A proposed refinery, a petrochemical joint venture between China's CNPC, Royal Dutch Shell Plc and Qatar, this week signed a framework deal with local authorities in eastern China's Zhejiang province where the mega project will be built.

The project, to include a 400,000-barrel-per-day oil refining and 1.2 million tonnes-per-year ethylene plant, won initial approval from the National Development and Reform Commission, the country's macro planner, in June, industry officials have said.

Pending final government approval, which also includes an environmental clearance, the greenfield refinery would give Shell and Qatar their first solid foothold in the world's No.2 oil consumer, which is embarking on a refinery building boom.

The Taizhou venture, in coastal Zhejiang province, will use imported condensate and other raw materials to produce ethylene and other petrochemicals, CNPC said in a company newspaper.

The agreement further clarifies work scope and targets for each side, reflecting sincere intentions to cooperate, it said.

In January, Qatar Oil Minister Abdullah al-Attiyah and Wang Yong, head of the state-owned Assets Supervision and Administration Commission (SASAC), which is both a regulator and shareholder in most of China's big state-owned companies, pledged to strengthen cooperation in the oil and gas sector and discussed the Taizhou project.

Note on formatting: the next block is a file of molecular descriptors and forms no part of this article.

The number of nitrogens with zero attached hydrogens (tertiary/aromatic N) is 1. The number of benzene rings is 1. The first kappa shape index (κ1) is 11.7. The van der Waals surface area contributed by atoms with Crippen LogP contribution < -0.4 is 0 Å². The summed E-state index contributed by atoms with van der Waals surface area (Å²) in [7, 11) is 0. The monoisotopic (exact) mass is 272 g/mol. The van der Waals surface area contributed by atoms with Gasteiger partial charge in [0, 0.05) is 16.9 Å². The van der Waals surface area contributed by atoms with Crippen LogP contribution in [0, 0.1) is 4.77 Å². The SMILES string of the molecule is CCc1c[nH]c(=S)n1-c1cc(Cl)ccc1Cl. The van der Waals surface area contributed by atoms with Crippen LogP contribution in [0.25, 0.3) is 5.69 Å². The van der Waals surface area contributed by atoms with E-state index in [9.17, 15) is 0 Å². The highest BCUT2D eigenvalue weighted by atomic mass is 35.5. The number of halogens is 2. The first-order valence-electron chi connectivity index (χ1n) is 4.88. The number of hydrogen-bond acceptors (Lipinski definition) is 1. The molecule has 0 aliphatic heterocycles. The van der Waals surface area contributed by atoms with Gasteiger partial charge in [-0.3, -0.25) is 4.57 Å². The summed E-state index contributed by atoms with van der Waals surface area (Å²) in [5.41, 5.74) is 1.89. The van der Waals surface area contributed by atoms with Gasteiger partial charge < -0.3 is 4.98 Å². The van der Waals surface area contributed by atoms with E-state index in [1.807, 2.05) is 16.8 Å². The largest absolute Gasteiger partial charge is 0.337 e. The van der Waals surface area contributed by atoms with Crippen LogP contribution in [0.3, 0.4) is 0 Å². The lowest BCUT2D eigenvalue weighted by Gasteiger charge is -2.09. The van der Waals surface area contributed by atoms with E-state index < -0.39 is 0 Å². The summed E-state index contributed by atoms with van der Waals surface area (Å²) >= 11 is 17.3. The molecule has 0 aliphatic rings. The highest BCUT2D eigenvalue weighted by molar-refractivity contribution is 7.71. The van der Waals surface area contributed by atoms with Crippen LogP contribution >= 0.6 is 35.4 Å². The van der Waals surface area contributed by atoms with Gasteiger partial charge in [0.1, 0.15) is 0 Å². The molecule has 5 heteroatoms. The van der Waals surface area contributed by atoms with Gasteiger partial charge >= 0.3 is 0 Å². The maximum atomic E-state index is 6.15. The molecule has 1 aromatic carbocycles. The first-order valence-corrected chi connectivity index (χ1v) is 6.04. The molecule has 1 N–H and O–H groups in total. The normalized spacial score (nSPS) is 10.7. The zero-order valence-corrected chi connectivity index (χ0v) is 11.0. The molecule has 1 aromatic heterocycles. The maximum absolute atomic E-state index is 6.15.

Industry experts told Reuters that the project, likely to cost close to $10 billion, would be led by Shell on the foreign partners' side. Such an alliance follows a giant supply agreement between Qatar and China.

The project looks promising to win Chinese government's final blessing, as China may see Qatar quite a stabilising factor among the Middle East resource nations, said an industry veteran.

CNPC is parent of PetroChina , Asia's top oil and gas firm.

In May 2010, CNPC and Qatar Petroleum signed a 30-year deal for gas exploration and production in Qatar, holder of the world's third-largest gas reserves. Shell, as operator, will hold a 75 percent equity stake, with CNPC holding the remainder.